The first time I heard the expression â€œgetting itâ€ was from a colleague about six years ago: We were discussing the selection criteria for the Top Sales Experts team and we both agreed that â€œgetting itâ€ should be a pre-requisite for anyone wishing to join us.
Up until that point I had been used to working to â€œwin-winâ€ principles â€“ it is something my mother taught me from an early age, but she called it the â€œgive and takeâ€ mindset, and later on in life this essential philosophy was further confirmed by Steven Covey in his defining work â€œSeven Habits of Highly Successful Peopleâ€ which I have since summarized in a free downloadable Ebook
Developing a conscious understanding of this giving and sharing strategy can take some time and some practice.
In her book â€˜How to Master Networkingâ€™ Robyn Henderson calls this process earning the right to ask a favor of another person, or giving without hooks. Both of these statements imply two processes that operate pretty much at the same time (and neither of them necessarily our first reaction).
The two processes in earning the right to ask a favor are:
â€¢ Giving away information (to be helpful)
â€¢ Being open for any help you may need
Letâ€™s look at these two processes in turn ……
Giving Away Information
Whether it is accidental or planned, formal or informal, random or structured, while discussing with other people, the effective â€œwin-winnerâ€ offers his or her knowledge, skills, ideas, resources, guidance or data freely â€“ without any â€˜hooksâ€™ or expectations that repayment is due in any form. In fact, the only immediate benefit may be the pleasure to be derived from assisting someone with information that was of value to them.
Whilst the giver expects nothing in return, the receiver has a very positive experience and memory of you upon which they can act (if they so choose) in the future. If they do, either directly or indirectly, at some indeterminate time, you may receive some reciprocal benefit.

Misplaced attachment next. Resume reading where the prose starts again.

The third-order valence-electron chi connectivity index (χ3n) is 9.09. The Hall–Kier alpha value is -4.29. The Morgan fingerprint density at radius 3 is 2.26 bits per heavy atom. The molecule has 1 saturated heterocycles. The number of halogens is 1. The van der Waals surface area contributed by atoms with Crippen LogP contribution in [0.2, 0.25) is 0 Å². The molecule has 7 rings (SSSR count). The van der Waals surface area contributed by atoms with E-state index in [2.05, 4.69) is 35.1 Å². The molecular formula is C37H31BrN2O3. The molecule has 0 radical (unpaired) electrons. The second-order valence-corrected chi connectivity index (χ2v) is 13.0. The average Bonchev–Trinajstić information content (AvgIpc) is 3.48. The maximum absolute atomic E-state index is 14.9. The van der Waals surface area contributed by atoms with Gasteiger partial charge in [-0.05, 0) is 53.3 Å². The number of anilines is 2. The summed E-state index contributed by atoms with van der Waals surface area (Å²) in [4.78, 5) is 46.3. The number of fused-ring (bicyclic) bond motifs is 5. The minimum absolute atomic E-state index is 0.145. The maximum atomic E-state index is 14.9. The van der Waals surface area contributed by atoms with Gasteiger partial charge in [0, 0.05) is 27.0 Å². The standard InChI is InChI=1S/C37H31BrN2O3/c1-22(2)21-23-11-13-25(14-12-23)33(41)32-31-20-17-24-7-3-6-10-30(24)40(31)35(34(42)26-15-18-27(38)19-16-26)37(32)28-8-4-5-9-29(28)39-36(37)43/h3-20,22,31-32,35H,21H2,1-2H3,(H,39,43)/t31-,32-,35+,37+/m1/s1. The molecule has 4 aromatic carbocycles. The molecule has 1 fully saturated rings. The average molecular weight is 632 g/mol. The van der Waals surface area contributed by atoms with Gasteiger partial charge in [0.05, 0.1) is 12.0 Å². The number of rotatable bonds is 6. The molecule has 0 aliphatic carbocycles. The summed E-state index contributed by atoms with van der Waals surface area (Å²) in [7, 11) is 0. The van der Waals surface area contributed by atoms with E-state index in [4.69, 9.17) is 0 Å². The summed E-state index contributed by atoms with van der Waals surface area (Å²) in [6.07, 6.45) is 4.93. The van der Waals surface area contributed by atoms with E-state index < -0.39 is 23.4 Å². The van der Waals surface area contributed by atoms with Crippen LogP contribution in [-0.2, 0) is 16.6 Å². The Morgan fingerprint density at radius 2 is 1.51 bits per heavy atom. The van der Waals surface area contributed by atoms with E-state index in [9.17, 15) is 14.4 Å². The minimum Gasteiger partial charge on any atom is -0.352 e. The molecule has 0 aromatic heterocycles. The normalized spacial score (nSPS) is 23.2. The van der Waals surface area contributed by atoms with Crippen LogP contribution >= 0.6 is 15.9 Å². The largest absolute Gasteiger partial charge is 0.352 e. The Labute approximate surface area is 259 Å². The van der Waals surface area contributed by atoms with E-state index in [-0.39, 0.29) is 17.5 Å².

Along with openly offering any possible help and support, the effective â€œwin-winnerâ€ does not operate as a one-way helper or super person/white knight/angel coming to the rescue of everyone else, but never personally in need of assistance. He or she also talks realistically about personal goals, tasks, challenges, problems and general issues and acknowledges feeling vulnerable in not being able to do everything single-handedly. Being open means being receptive to help when it is offered and, on occasions, asking networking contacts if they can suggest ideas, strategies or approaches that could assist you.
These two processes operate at the same time and together to create a cycle through which â€˜favorsâ€™ are continually offered to all who participate. These favors are both offered and taken in order to keep the relationship strong.
This process is also called â€˜reciprocityâ€™ – it simply means that an effective relationship is a coin with two sides, rather than just one. You canâ€™t have one without the other.
Finally, I would say this: When someone asks for our help, we shouldn’t put that request through a â€œqualification processâ€ asÂ in â€œWhatâ€™s in it for me?â€ or â€œWhat have they ever done for me?â€ Give willingly, from the heart and unconditionally â€“ or donâ€™t bother. The very worst type of people are those who pretend to give, or who tell themselves (and everyone else) they are â€œgreat giversâ€
My mother also once told me that â€œwhatever you give out in life, you will get back two-fold â€“ good or badâ€Â I guess that is “As ye sow, so shall ye reap?” She was spot on.
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